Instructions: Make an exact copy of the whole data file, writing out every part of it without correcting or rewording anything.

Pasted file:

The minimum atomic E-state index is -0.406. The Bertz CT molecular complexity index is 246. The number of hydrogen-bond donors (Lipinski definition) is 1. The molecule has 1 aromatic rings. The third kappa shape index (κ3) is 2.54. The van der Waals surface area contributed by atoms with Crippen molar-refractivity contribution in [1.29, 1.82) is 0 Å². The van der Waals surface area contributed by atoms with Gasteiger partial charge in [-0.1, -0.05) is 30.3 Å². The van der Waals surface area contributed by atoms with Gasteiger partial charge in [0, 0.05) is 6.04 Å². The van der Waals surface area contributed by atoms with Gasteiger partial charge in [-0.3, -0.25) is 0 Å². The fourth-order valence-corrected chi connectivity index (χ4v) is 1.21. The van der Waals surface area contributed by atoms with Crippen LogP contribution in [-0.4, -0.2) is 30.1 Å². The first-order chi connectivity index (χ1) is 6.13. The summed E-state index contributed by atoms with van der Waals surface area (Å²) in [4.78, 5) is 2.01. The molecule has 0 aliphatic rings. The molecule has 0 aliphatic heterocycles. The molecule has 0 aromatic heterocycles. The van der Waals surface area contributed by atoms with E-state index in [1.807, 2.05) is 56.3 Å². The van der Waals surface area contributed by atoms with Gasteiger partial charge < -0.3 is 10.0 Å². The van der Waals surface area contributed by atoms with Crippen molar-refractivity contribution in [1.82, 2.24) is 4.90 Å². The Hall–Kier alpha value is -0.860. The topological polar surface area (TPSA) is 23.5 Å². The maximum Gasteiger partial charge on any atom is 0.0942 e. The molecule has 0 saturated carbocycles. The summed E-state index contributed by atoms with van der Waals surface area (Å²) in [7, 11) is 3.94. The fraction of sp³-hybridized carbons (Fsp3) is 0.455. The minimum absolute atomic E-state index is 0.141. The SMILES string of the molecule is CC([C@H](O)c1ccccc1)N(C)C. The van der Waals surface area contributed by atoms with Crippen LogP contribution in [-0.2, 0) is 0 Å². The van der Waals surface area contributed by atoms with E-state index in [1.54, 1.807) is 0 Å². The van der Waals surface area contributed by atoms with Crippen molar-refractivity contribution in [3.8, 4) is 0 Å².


The minimum atomic E-state index is -0.406. The Bertz CT molecular complexity index is 246. The number of hydrogen-bond donors (Lipinski definition) is 1. The molecule has 1 aromatic rings. The third kappa shape index (κ3) is 2.54. The van der Waals surface area contributed by atoms with Crippen molar-refractivity contribution in [1.29, 1.82) is 0 Å². The van der Waals surface area contributed by atoms with Gasteiger partial charge in [-0.1, -0.05) is 30.3 Å². The van der Waals surface area contributed by atoms with Gasteiger partial charge in [0, 0.05) is 6.04 Å². The van der Waals surface area contributed by atoms with Gasteiger partial charge in [-0.3, -0.25) is 0 Å². The fourth-order valence-corrected chi connectivity index (χ4v) is 1.21. The van der Waals surface area contributed by atoms with Crippen LogP contribution in [-0.4, -0.2) is 30.1 Å². The first-order chi connectivity index (χ1) is 6.13. The summed E-state index contributed by atoms with van der Waals surface area (Å²) in [4.78, 5) is 2.01. The molecule has 0 aliphatic rings. The molecule has 0 aliphatic heterocycles. The molecule has 0 aromatic heterocycles. The van der Waals surface area contributed by atoms with E-state index in [1.807, 2.05) is 56.3 Å². The van der Waals surface area contributed by atoms with Gasteiger partial charge < -0.3 is 10.0 Å². The van der Waals surface area contributed by atoms with Crippen molar-refractivity contribution in [1.82, 2.24) is 4.90 Å². The Hall–Kier alpha value is -0.860. The topological polar surface area (TPSA) is 23.5 Å². The maximum Gasteiger partial charge on any atom is 0.0942 e. The molecule has 0 saturated carbocycles. The summed E-state index contributed by atoms with van der Waals surface area (Å²) in [7, 11) is 3.94. The fraction of sp³-hybridized carbons (Fsp3) is 0.455. The minimum absolute atomic E-state index is 0.141. The SMILES string of the molecule is CC([C@H](O)c1ccccc1)N(C)C. The van der Waals surface area contributed by atoms with Crippen LogP contribution in [-0.2, 0) is 0 Å². The van der Waals surface area contributed by atoms with E-state index in [1.54, 1.807) is 0 Å². The van der Waals surface area contributed by atoms with Crippen molar-refractivity contribution in [3.8, 4) is 0 Å².